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“José Ferrater Mora: On a Radical Form of Thinking”

In my book on the philosophical thought of Ortega Y Gasset (Ortega y Gasset: An Outline of His Philosophy, New Haven: Yale University, 1957), I refrained from talking directly or systematically about two very fundamental aspects of his work: his idea about Being and his basic form of thinking. In Ortega's published works there had been, of course, marvelous suggestions touching upon these points. But it was still too soon to comment on them fully: one had to wait for the publication of the two or three major works that Ortega had been promising his readers, especially his philosophically minded ones, for years.

In the Spanish version of the above-mentioned book (Ortega y Gasset: Etapas de una filosofía, Barcelona: Editorial Seix Barral, S. A., 1958), I introduced a new section entitled "The Idea of Being." By this time it was possible for me to speak, even if very briefly, of this problem, because too extremely revealing texts had been added to those already known: one a work which, although based on lectures given in 1929, was not published until almost thirty years later (¿Que es filosofía? Madrid: Revista de Occidente, 1957); and the other an essay in which, apropos of Leibniz, Ortega went thoroughly into a series of great metaphysical questions ("Del optimismo en Leibniz," Freudengabe fur Ernst Robert Curtius zum 14, April, 1956; reprinted in La idea de principio en Leibniz, pp. 405-35). However, even all this was insufficient to enable one to elucidate properly either of the two aspects of Ortega's thought that I mentioned at the beginning.

Fortunately, we now possess for the purpose a much more solid support: the work of Ortega entitled La idea de principio en Leibniz y la evolución de la teoría deductiva ("The Notion of Principle in Leibniz and the Evolution of Deductive Theory"; Madrid: Revista de Occidente, 1958), published, three years after the philosopher's death, in the series Posthumous Works. Although some of the other Posthumous Works that have been announced promise to contain abundant philosophical material, it is doubtful that they will be of such capital importance regarding the aspects in question as the one I have just mentioned. Those who are thoroughly acquainted with the unedited papers left by Ortega agree that, from a philosophical point of view, this is his major work. We can use it then, without hesitation, as the basis of our analysis. For reasons of space, however, we shall limit our analysis to only one of the two aspects: the study of Ortega's characteristic form of thinking. This form of thinking had already been frequently manifested in the course of the philosopher's previous work, right from his first writings, but I do not believe it excessive to state that only in La idea de principio en Leibniz does it come to full blossom. This is not surprising, for it is usually the major works of philosophers that best reveal to us not only the content but also the structure of their thought. Ortega, happily, has been no exception in this respect.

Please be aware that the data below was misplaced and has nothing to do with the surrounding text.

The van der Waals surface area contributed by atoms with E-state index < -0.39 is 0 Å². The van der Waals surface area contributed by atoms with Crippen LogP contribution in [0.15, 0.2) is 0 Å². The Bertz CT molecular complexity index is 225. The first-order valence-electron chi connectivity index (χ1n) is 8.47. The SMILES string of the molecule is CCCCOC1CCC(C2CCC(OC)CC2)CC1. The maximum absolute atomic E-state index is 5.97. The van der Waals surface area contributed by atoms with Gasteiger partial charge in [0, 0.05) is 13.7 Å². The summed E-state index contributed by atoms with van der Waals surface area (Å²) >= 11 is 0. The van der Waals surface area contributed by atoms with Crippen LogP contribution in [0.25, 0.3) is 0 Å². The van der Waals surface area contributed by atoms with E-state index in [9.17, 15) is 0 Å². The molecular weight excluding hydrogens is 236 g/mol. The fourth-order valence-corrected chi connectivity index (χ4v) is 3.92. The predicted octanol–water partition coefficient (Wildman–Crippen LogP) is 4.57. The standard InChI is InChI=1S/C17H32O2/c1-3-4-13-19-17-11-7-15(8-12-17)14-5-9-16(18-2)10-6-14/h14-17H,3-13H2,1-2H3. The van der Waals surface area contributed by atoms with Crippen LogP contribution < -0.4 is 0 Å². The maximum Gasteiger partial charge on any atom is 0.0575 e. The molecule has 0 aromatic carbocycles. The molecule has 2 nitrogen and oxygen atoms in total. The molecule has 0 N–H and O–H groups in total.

In what follows, I propose to examine La idea de principio en Leibniz for the manner of thought that shines through. A previous familiarity with the work on the part of the reader may help make my analysis clearer. Being aware, however, that some of the readers of these pages still may not have seen Ortega's, I shall first consider the "external" appearance of the work. In any case, the "external" form and the "internal" form—which is the one with which I shall be principally concerned—are tightly imbricated in Ortega; indeed, both are basic aspects of his characteristic way of thinking.

Ortega's book, despite its length—four hundred closely packed pages, excluding the appendixes—is not finished. In a certain sense, it is hardly begun. Of the three long parts—or "chapters"—which, seemingly, were to compose the book, only the first one borders on achieving its goal. And as if that were not enough, this first, not totally complete, part keeps the reader constantly stirred up. The first impression of continual battering is not really warded off by the tenuous historical thread, which goes from Euclid and Aristotle to Descartes, passing though the Scholastics and then returning to the Stoics. The quick reaction of the unsuspecting reader, or of one little accustomed to Ortega's 'mental fashion,' is predictable: "This book is not only incomplete," the hypothetical reader will probably say, "it is also formless. A mass of reflections, analyses, quotes, insults, and heaven knows what."